Thursday, for the first time in months, I roasted a duck for dinner. As usual, I ended up with a "mature" duck from Fairways, instead of their "young" duck (mature means that the price per kilo is about 1/3 to 1/2 the price of the young duck). Sometimes this works out, sometimes not: mature duck tends to roast up a lot tougher than the young ones.
I can't remember where I got the recipe for roasting duck, but it is really simple. Remove the wings--at least the end half. As they are really small, they dry out anyway, and can burn. With a very sharp knife, cut through the skin of the breast from breast bone to outside with long diagonal strokes close together. Don't cut into the meat--these cuts are to allow the fat to run out of the bird. Rub with coarse salt and place in an open roaster.
With an oven temperature of 175C (350F), roast the duck for 1 hour on its back, flip for an hour (to help brown the back) and then flip back for a third hour. I did this once with a young duck at 150C (300F) for a slightly longer time (3.5 to 4 hours) and ended up with the tastiest deep-fried skin imaginable. I've never managed to duplicate that skin.... But that's really all there is to roasting a good duck. And, most importantly, this slow roast seems to maximize the amount of fat that renders out of the duck.
Because the oven was on anyway, I halved a squash and put some olive oil and butter in it, roasting it alongside the duck. I also found a recipe on Salon.com for beets:
Beets, preferably all the same size (if not, you'll just have to pull the smaller ones out when they're done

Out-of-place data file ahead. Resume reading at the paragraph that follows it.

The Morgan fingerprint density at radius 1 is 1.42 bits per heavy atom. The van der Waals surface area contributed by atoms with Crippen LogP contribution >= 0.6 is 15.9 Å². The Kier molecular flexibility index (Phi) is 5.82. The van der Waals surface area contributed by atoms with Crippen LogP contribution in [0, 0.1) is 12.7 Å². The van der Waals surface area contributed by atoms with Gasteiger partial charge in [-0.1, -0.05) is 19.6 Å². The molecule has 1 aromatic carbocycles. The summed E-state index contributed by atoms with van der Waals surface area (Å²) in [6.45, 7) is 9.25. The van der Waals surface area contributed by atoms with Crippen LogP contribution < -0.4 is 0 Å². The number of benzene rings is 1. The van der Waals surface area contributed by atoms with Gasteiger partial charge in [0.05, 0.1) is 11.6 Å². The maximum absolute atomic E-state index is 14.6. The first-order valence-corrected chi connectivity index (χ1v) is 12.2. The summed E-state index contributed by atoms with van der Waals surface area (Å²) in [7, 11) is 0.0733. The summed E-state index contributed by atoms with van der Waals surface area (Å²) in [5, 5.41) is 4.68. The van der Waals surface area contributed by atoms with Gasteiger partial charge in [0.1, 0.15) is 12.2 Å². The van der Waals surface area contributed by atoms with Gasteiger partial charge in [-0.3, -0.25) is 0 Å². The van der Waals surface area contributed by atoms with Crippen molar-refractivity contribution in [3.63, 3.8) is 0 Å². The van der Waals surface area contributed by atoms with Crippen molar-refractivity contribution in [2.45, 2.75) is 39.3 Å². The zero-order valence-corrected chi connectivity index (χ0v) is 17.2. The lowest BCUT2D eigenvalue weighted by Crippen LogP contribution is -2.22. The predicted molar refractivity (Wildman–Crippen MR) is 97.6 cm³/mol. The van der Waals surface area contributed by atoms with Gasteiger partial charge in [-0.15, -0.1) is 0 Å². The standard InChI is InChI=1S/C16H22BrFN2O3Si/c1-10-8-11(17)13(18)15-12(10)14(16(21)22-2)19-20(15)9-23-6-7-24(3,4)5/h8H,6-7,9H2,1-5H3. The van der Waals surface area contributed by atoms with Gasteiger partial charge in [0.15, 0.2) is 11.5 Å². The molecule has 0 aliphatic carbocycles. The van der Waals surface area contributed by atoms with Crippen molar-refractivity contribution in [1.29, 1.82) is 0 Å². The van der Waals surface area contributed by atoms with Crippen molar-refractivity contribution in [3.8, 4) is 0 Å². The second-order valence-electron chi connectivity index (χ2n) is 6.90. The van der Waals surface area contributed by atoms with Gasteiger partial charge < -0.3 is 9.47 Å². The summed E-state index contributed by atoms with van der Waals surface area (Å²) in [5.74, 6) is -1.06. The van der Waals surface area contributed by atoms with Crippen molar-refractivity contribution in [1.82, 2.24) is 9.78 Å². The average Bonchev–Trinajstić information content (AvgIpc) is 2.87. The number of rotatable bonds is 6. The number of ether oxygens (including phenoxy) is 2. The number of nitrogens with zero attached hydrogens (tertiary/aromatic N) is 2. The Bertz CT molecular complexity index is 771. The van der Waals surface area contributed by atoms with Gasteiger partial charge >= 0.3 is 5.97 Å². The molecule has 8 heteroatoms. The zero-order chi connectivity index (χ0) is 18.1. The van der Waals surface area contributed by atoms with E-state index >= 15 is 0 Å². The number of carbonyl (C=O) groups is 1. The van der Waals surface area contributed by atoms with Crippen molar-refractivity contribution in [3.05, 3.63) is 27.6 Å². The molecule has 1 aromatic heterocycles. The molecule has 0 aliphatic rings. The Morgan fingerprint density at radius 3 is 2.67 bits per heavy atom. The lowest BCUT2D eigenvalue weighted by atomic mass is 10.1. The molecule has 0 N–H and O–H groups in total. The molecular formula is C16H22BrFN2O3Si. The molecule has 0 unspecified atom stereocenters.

Toasted, whole sweet spices – 1 cinnamon stick, 5 allspice berries, 3 cloves per pound of beets, or to taste
Salt and pepper, to taste
1. Preheat your oven to 400F
2. If the tops are on, cut them off, leaving about 1 inch of their stems. Gently wash the beets of any obvious dirt or mud under cold running water. If the thin root coming off the beet is very long, trim it to an inch or so,
but this isn't strictly necessary.
3. Place the beets in a pan big enough to fit them all with a little room between them. If using, scatter the spices around the beets. Add a little water, just enough to cover the bottom of the pan by 1/8 to 1/4 inch. This creates steam and helps to keep the beet juices from burning.
4. Wrap the pan tightly in foil and place in the oven. Depending on the size of your beets, this can take from 45 minutes to well past an hour. If your beets are 11⁄2 to 2 inches wide, check on them at 45 minutes, being very careful of the hot steam that will come billowing out when you unwrap the foil. They are done when a
skewer or paring knife can slip though them easily. If they're not, re-cover tightly and keep cooking. When
they're ready, take them out and uncover to cool.
5. When the beets are cool enough to handle, the skins should slip and peel off rather easily; just rub them a
bit to get them going. You can wear gloves for this to not stain your hands, but I like using paper towel,
which gets a nice grip on the skins.
6. You can cut the beets now, season them with salt and pepper, dress them however you like, and serve. Or, if you want to put the roastiness back into roasted beets, fire up a big, heavy pan over medium-high heat. Add a little vegetable oil, and when it is shimmering, add the peeled cut beets in one layer and sear them until